With other nations aggressively forging ahead in clean tech—including renewable energy, smart grid, electric vehicles, and green buildings—how can the United States position itself for success?
On its current path, the United States risks losing out on the most critical opportunity for job creation and global economic leadership in the 21st century. China is spending hundreds of billions on clean tech and is now the world leader in solar-panel and wind-turbine manufacturing. Germany plans to shutter all its nuclear power plants within a decade and build a new energy economy focused on renewables and efficiency. Japan, South Korea, the United Kingdom, India, and many others are also enthusiastically pursuing these burgeoning possibilities. If the U.S. is to remain dominant, as it has in the earlier high-tech and Internet revolutions, it needs to supercharge efforts at every level—in federal, state, and city governments, and in schools, small businesses, and large companies.
Industry experts Ron Pernick and Clint Wilder combine insightful analysis with lively storytelling to assess current clean-tech leaders worldwide, while highlighting front-running U.S. cities and states. Offering a Seven-Point Action Plan for Repowering America—with such controversial steps as ending all energy subsidies within ten years, launching a national smart infrastructure bank, and creating a new breed of clean-tech investment tools modeled on the oil and gas industries—Clean Tech Nation sounds a compelling and achievable call to action.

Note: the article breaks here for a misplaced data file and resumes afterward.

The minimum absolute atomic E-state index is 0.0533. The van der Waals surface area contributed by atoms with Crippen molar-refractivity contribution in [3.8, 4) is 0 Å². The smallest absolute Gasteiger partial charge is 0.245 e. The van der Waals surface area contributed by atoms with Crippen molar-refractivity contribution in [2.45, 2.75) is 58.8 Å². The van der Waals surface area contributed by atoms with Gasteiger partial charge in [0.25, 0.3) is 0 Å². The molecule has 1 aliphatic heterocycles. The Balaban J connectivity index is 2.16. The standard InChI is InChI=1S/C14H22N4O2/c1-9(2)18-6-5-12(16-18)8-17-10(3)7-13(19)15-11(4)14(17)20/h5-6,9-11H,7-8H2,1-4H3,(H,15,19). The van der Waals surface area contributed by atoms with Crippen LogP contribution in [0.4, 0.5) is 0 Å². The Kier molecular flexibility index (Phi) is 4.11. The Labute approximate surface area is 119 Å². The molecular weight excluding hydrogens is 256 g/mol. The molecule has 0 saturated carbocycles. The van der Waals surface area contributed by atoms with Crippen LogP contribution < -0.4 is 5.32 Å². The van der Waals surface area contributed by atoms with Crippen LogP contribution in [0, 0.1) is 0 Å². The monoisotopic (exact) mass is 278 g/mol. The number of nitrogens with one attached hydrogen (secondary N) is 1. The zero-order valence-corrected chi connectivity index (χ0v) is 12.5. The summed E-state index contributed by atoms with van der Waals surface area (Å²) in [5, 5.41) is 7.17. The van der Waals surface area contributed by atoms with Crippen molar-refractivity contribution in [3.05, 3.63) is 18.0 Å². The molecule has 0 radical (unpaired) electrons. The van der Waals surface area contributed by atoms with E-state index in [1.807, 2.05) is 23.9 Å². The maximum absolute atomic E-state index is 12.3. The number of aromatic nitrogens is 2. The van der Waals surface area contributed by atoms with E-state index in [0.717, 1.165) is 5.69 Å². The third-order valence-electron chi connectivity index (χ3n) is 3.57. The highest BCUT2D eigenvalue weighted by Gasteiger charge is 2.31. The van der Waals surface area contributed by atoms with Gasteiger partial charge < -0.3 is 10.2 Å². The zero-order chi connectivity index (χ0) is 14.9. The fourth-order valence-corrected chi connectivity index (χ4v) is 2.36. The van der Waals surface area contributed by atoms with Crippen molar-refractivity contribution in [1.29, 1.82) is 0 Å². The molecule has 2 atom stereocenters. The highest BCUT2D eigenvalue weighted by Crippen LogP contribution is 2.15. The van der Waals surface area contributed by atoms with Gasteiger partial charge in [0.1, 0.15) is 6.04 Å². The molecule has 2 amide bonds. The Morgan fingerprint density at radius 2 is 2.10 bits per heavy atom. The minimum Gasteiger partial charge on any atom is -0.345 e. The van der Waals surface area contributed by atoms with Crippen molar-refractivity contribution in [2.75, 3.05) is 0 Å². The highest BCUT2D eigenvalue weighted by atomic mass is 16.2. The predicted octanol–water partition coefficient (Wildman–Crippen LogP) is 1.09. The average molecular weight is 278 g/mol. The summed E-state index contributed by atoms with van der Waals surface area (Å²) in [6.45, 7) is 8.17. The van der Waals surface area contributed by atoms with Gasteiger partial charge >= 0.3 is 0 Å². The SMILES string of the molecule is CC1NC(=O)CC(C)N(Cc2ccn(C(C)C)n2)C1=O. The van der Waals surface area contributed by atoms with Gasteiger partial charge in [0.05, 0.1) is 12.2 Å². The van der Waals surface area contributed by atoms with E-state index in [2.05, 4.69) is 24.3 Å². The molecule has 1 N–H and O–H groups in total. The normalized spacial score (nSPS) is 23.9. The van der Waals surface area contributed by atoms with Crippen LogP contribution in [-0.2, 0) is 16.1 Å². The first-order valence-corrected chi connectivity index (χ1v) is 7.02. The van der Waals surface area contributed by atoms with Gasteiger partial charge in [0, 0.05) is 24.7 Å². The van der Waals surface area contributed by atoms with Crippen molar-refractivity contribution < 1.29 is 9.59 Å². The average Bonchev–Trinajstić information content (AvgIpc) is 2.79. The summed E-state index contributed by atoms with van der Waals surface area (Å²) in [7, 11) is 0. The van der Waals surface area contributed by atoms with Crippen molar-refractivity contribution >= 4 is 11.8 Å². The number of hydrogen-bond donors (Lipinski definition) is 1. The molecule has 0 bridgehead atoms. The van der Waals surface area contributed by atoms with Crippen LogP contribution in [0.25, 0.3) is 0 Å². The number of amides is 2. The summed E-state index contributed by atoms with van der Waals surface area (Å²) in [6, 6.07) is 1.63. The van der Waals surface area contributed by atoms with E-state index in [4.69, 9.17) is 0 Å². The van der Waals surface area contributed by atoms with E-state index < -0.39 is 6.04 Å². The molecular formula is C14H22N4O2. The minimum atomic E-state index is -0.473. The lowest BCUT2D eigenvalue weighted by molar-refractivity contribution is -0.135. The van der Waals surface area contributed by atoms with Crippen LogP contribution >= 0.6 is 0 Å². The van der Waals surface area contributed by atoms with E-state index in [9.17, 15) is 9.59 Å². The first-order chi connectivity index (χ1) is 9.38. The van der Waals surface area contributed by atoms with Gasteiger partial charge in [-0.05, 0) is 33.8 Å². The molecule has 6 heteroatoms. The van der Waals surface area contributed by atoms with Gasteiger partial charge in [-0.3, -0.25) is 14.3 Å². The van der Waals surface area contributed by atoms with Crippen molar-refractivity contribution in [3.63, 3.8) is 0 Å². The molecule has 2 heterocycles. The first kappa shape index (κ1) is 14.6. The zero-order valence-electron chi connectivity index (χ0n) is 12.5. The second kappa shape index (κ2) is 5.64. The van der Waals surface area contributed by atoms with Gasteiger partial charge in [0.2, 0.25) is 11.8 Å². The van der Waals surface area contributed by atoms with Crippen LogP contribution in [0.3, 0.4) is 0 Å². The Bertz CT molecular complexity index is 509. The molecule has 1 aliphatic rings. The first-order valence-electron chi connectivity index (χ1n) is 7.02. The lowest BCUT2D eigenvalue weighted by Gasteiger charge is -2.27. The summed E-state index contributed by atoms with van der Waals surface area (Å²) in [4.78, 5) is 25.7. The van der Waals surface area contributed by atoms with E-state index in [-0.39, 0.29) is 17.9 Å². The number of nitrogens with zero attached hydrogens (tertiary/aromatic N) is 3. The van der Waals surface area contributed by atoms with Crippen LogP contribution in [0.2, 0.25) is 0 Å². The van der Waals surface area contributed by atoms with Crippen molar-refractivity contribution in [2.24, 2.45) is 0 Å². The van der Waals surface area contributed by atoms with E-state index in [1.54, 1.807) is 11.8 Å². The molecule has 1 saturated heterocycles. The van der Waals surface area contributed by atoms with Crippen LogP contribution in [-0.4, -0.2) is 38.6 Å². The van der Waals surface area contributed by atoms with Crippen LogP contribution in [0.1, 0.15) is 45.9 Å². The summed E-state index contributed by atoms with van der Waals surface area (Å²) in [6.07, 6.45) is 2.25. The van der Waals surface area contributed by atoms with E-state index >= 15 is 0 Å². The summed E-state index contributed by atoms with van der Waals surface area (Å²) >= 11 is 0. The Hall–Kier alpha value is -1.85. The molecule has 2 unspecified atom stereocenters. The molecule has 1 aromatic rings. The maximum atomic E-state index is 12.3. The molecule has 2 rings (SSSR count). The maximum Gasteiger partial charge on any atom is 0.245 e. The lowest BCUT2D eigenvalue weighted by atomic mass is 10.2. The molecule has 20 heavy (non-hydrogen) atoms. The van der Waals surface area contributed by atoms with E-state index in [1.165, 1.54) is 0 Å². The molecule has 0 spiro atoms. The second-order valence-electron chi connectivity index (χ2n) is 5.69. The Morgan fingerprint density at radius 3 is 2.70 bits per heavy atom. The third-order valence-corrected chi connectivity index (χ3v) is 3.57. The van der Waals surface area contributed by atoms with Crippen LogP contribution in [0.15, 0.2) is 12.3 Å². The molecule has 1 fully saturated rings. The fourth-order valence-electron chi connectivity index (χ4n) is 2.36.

In this follow-up to their 2007 book, The Clean Tech Revolution, clean energy experts Pernick and Wilder are clearly glass half-full kind of guys, and readers inclined to optimism about the future will find much encouraging material. However, Pernick and Wilder offer precious little to convert pessimists, whether about the merits of the numerous proposals to use energy more cleanly and efficiently, or the ability of the federal government to get meaningful things done. Mixing anecdotes, facts, and charts with trenchant analysis, the authors point out, for example, how energy independence for the U.S., both as a national security issue and an economic one, should be supported, even by skeptics. Many fascinating innovations are underway, including the development of smart electrical grids, which by providing consumers detailed analytics about their electrical consumption, enable households to save 1.5%-3.5% per month (a modest number until the impact of applying such technology nationwide is projected at total savings of $5 billion per year). As fascinating as this survey of the current state of play is, the authors don't quite end up justifying the book's subtitle; to the contrary, they cite a Thomas Friedmanesque flat world to suggest that clean technology breakthroughs will "bloom in a thousand places," rather than depending on one dominant superpower. Agent: Riverside Creative Management. (Sept.) (c) Copyright PWxyz, LLC. All rights reserved.